Where are all the Good Ideas?

October 9, 2017

Filed under: Blog — Tags: , , — gareth @ 1:04 pm

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These days it’s hard to find the good stuff. Everything in the mainstream media is such low hanging fruit that it’s all superficial, celebrity-centred sex and outrage clickbait. It’s the kind of thing that’s designed to appeal to everyone and please no one. If you’re anything like me, that stuff doesn’t work for you anymore:

I’m bored with reality TV, I don’t watch soap operas and I don’t like sport, so where do people like me go to learn things, to hear informed opinion and to participate in meaningful conversations – about politics, religion, relationships, history, life and science? The truth is that there’s plenty – and it’s all on the Internet.

You could always read books, attend lectures or travel more, but most of us have so little time as it is that we’re unlikely to be able to dedicate the kind of concentration and effort required to make these things regular enough, and so we don’t get the quota we need to keep our minds sharp. Some people manage to meditate, read before they go to sleep or plan holidays at regular intervals, but most of us just don’t, for whatever reason. The day-to-day routine, the kids, work, gym, cooking and driving around make it really hard for any of us to respond to all our e-mail, let alone find the time to learn new things. Well you can stop feeling guilty about letting your brain atrophy, the answer is podcasts!

You can find podcasts on just about any topic under the sun, and while some are better than others, they can be listened to while you’re doing other things – in other words they can become part of your life, and not another task to squeeze into your crazy schedule. You can listen to something while doing other stuff and still do those things really well. Turns out some of us can do more than one thing at a time.

A great podcast can turn a boring gym session into the most entertaining hour of your day, a short series on science while cooking dinner can give you something amazing to talk about at the dinner table, rather than the “how was your day” conversation some couples dread. Imagine arriving at work, not only informed and educated about the most important current affairs, but having heard some smart opinions that made you reconsider your position on a subject. This is the kind of thing that takes the mundane out of routine tasks. It also feeds the insatiable curiosity of the healthy human brain.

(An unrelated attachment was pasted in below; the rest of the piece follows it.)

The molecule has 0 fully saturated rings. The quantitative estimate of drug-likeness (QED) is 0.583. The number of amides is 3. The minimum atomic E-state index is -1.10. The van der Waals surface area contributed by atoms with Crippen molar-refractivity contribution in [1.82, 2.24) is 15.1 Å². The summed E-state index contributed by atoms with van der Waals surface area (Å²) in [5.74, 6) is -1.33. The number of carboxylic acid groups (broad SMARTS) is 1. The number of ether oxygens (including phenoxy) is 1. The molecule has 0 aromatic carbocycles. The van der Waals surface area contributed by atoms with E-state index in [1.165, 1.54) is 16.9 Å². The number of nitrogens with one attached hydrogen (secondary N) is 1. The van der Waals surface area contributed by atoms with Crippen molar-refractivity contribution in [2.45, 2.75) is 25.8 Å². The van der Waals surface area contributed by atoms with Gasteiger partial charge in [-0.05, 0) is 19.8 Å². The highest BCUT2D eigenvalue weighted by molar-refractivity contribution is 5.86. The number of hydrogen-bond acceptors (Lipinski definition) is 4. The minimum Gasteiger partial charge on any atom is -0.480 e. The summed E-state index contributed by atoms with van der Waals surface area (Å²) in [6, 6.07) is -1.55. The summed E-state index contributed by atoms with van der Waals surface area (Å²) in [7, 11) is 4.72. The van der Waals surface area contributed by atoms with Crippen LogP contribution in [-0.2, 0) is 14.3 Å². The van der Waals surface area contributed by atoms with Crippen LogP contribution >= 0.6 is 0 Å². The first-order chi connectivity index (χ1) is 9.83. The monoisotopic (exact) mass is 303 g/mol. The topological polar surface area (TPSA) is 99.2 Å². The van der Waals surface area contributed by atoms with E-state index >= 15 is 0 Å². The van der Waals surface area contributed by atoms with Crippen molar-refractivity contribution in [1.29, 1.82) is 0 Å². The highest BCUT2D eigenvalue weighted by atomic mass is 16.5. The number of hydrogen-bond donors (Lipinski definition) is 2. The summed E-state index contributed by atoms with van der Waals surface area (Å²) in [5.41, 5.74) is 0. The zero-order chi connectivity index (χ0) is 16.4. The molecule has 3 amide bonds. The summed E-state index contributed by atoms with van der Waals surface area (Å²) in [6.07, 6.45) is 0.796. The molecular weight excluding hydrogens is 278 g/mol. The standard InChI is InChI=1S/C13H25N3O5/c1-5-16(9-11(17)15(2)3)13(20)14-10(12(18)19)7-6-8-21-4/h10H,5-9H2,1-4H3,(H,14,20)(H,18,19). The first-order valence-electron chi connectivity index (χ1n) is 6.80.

Too many people spend their time worrying about not having enough time, and so efficiency becomes the major motivation. Two things that can be done at once can feel like discovering gold, and if you’re the kind of person who likes getting things done, listening to great content can make you feel a greater sense of achievement at the end of the day. Everyone will think you’ve read thousands of books and they’ll find you fascinating to talk to, but they’ll never know that your secret weapon is the one or two snippets you picked up from a podcast while stuck on the highway.

Our social interactions seldom include actual listening anymore, which is probably hard for our psyches to deal with, since so much of what happens socially is likes on Facebook and Instagram, reading and seeing your friends rather than listening to them, picking up on tone and mood. It leaves some people out of touch with how to interpret the words of others. We used to listen a lot more, and people weren’t as distracted in conversation by the buzz of a mobile device, the ping of a message, or the flash of a screen once upon a time. Justin Rosenstein, the guy who invented the ‘like’ button on Facebook, was interviewed in an article for the Guardian and said he’s not even on social media anymore. There are others like him, people who crave substance and meaning, and are less interested in the micro-doses of social media satisfaction that we’re relentlessly subjected to.

 

 

 

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